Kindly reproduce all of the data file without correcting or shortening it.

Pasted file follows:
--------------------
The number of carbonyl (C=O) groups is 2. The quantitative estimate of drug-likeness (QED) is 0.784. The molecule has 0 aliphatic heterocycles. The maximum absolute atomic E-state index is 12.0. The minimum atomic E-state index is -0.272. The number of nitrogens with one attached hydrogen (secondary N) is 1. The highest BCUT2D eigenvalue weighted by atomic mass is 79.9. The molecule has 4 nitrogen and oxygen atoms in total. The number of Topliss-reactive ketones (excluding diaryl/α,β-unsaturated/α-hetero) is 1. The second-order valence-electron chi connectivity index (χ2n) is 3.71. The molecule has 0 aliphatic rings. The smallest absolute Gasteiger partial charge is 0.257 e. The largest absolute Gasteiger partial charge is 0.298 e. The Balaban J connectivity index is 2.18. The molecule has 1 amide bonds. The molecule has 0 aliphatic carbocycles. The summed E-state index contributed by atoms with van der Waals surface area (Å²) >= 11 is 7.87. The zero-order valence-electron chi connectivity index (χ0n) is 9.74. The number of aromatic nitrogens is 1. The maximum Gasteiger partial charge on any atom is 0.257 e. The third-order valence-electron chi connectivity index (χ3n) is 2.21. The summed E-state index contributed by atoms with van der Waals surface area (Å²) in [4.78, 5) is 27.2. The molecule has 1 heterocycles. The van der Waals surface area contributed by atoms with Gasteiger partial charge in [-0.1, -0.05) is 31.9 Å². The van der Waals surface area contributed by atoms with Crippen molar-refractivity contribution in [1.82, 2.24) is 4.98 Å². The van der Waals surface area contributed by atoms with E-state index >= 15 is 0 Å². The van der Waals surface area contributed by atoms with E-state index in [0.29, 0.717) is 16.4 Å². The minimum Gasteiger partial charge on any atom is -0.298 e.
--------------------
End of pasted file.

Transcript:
The number of carbonyl (C=O) groups is 2. The quantitative estimate of drug-likeness (QED) is 0.784. The molecule has 0 aliphatic heterocycles. The maximum absolute atomic E-state index is 12.0. The minimum atomic E-state index is -0.272. The number of nitrogens with one attached hydrogen (secondary N) is 1. The highest BCUT2D eigenvalue weighted by atomic mass is 79.9. The molecule has 4 nitrogen and oxygen atoms in total. The number of Topliss-reactive ketones (excluding diaryl/α,β-unsaturated/α-hetero) is 1. The second-order valence-electron chi connectivity index (χ2n) is 3.71. The molecule has 0 aliphatic rings. The smallest absolute Gasteiger partial charge is 0.257 e. The largest absolute Gasteiger partial charge is 0.298 e. The Balaban J connectivity index is 2.18. The molecule has 1 amide bonds. The molecule has 0 aliphatic carbocycles. The summed E-state index contributed by atoms with van der Waals surface area (Å²) >= 11 is 7.87. The zero-order valence-electron chi connectivity index (χ0n) is 9.74. The number of aromatic nitrogens is 1. The maximum Gasteiger partial charge on any atom is 0.257 e. The third-order valence-electron chi connectivity index (χ3n) is 2.21. The summed E-state index contributed by atoms with van der Waals surface area (Å²) in [4.78, 5) is 27.2. The molecule has 1 heterocycles. The van der Waals surface area contributed by atoms with Gasteiger partial charge in [-0.1, -0.05) is 31.9 Å². The van der Waals surface area contributed by atoms with Crippen molar-refractivity contribution in [1.82, 2.24) is 4.98 Å². The van der Waals surface area contributed by atoms with E-state index >= 15 is 0 Å². The van der Waals surface area contributed by atoms with E-state index in [0.29, 0.717) is 16.4 Å². The minimum Gasteiger partial charge on any atom is -0.298 e.